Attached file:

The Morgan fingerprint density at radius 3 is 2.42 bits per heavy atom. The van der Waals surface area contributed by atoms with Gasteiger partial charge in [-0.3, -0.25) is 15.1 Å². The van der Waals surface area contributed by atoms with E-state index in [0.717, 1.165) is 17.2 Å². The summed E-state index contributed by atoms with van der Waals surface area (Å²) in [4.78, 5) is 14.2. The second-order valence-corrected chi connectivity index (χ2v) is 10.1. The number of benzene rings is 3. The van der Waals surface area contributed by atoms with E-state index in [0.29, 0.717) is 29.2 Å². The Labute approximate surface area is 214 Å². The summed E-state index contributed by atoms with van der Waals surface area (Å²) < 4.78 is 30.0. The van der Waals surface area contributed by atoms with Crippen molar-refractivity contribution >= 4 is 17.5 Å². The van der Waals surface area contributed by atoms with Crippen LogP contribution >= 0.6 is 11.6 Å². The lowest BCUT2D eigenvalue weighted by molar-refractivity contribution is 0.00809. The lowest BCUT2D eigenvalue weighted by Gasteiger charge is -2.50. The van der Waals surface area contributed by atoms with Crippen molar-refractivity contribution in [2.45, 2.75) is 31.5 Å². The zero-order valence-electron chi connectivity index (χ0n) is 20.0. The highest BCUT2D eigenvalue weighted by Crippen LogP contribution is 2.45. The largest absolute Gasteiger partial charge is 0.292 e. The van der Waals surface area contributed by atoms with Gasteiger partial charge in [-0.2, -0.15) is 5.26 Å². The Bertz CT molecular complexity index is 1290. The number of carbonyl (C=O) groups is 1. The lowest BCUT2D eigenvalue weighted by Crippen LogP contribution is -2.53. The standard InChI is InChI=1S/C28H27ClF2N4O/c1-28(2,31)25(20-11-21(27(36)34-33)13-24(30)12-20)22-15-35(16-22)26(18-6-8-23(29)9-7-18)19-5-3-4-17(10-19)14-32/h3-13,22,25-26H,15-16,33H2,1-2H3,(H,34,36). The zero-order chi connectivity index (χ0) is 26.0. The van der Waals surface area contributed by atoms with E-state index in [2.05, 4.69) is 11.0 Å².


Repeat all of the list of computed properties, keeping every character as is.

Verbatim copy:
The Morgan fingerprint density at radius 3 is 2.42 bits per heavy atom. The van der Waals surface area contributed by atoms with Gasteiger partial charge in [-0.3, -0.25) is 15.1 Å². The van der Waals surface area contributed by atoms with E-state index in [0.717, 1.165) is 17.2 Å². The summed E-state index contributed by atoms with van der Waals surface area (Å²) in [4.78, 5) is 14.2. The second-order valence-corrected chi connectivity index (χ2v) is 10.1. The number of benzene rings is 3. The van der Waals surface area contributed by atoms with E-state index in [0.29, 0.717) is 29.2 Å². The Labute approximate surface area is 214 Å². The summed E-state index contributed by atoms with van der Waals surface area (Å²) < 4.78 is 30.0. The van der Waals surface area contributed by atoms with Crippen molar-refractivity contribution >= 4 is 17.5 Å². The van der Waals surface area contributed by atoms with Crippen LogP contribution >= 0.6 is 11.6 Å². The lowest BCUT2D eigenvalue weighted by molar-refractivity contribution is 0.00809. The lowest BCUT2D eigenvalue weighted by Gasteiger charge is -2.50. The van der Waals surface area contributed by atoms with Crippen molar-refractivity contribution in [2.45, 2.75) is 31.5 Å². The zero-order valence-electron chi connectivity index (χ0n) is 20.0. The highest BCUT2D eigenvalue weighted by Crippen LogP contribution is 2.45. The largest absolute Gasteiger partial charge is 0.292 e. The van der Waals surface area contributed by atoms with Gasteiger partial charge in [-0.2, -0.15) is 5.26 Å². The Bertz CT molecular complexity index is 1290. The number of carbonyl (C=O) groups is 1. The lowest BCUT2D eigenvalue weighted by Crippen LogP contribution is -2.53. The standard InChI is InChI=1S/C28H27ClF2N4O/c1-28(2,31)25(20-11-21(27(36)34-33)13-24(30)12-20)22-15-35(16-22)26(18-6-8-23(29)9-7-18)19-5-3-4-17(10-19)14-32/h3-13,22,25-26H,15-16,33H2,1-2H3,(H,34,36). The zero-order chi connectivity index (χ0) is 26.0. The van der Waals surface area contributed by atoms with E-state index in [2.05, 4.69) is 11.0 Å².